The Monastery of Saint Ivan of Rila, better known as the Rila Monastery is the largest and most famous Eastern Orthodox monastery in Bulgaria. It is situated in the southwestern Rila Mountains, 73 miles south of the capital Sofia in the deep valley of the Rilska River at an elevation of 3,763 feet above sea level, inside of Rila Monastery Nature Park. The monastery is named after its founder, the hermit Ivan of Rila (876 - 946 AD). Founded in the 10th century, the Rila Monastery is regarded as one of Bulgaria's most important cultural, historical and architectural monuments and is a key tourist attraction for both Bulgaria and Southern Europe. In 2008 alone, it attracted 900,000 visitors.
The whole complex is rectangular in form, centred on the inner yard, where the tower and the main church are situated.
The main church of the monastery was erected in the middle of the 19th century. Its architect is Pavel Ioanov, who worked on it from 1834 to 1837. The church has five domes, three altars and two side chapels, while one of the most precious items inside is the gold-plated iconostasis, famous for its wood-carving, the creation of which took five years to four handicraftsmen. The frescoes, finished in 1846, are the work of many masters from Bansko, Samokov and Razlog, including the famous brothers Zahari Zograf and Dimitar Zograf. The church is also home to many valuable icons, dating from the 14th to the 19th century. Porticos in the courtyard have Mamluk influence with the striped painting and the domes, which became more popular in the Ottoman Empire after the conquest of Egypt.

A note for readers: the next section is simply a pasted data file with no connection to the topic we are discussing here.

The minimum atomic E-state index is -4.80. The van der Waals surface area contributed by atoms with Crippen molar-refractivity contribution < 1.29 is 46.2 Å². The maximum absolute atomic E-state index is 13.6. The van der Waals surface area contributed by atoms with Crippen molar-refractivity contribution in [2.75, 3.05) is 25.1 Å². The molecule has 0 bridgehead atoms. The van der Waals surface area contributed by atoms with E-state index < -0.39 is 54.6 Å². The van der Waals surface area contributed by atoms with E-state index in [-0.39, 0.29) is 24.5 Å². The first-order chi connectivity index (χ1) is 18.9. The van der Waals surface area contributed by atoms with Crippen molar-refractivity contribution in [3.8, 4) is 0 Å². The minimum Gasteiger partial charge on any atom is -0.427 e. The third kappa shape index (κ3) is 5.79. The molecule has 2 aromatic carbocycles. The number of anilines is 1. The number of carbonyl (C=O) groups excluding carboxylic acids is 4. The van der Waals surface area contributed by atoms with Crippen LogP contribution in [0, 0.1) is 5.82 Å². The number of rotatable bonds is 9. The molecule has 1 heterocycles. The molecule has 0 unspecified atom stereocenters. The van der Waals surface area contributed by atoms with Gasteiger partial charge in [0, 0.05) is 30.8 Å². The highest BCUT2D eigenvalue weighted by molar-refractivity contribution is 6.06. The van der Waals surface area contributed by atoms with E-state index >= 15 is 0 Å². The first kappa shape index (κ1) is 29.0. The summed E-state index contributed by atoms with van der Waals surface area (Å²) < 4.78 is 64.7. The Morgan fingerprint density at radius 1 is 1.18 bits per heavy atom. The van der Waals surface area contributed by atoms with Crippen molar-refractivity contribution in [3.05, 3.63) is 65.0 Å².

The four-storey residential part of the complex consists of 300 chambers, four chapels, an abbot's room, a kitchen (noted for its uncommonly large vessels), a library housing 250 manuscripts and 9,000 old printed matters, and a donor's room. The exterior of the complex, with its high walls of stone and little windows, resembles a fortress more than a monastery.
The museum of the Rila Monastery is particularly famous for housing Rafail's Cross, a wooden cross made from a whole piece of wood (81×43 cm). It was whittled down by a monk named Rafail using fine burins and magnifying lenses to recreate 104 religious scenes and 650 miniature figures. Work on this piece of art lasted not less than 12 years before it was completed in 1802, when the monk lost his sight. (wikipedia)
so on with some photos of this spectacularly beautiful place-
then after a lunch beside the river - of fresh trout and a local bean soup - we headed off to Plovdiv - arriving in the late afternoon.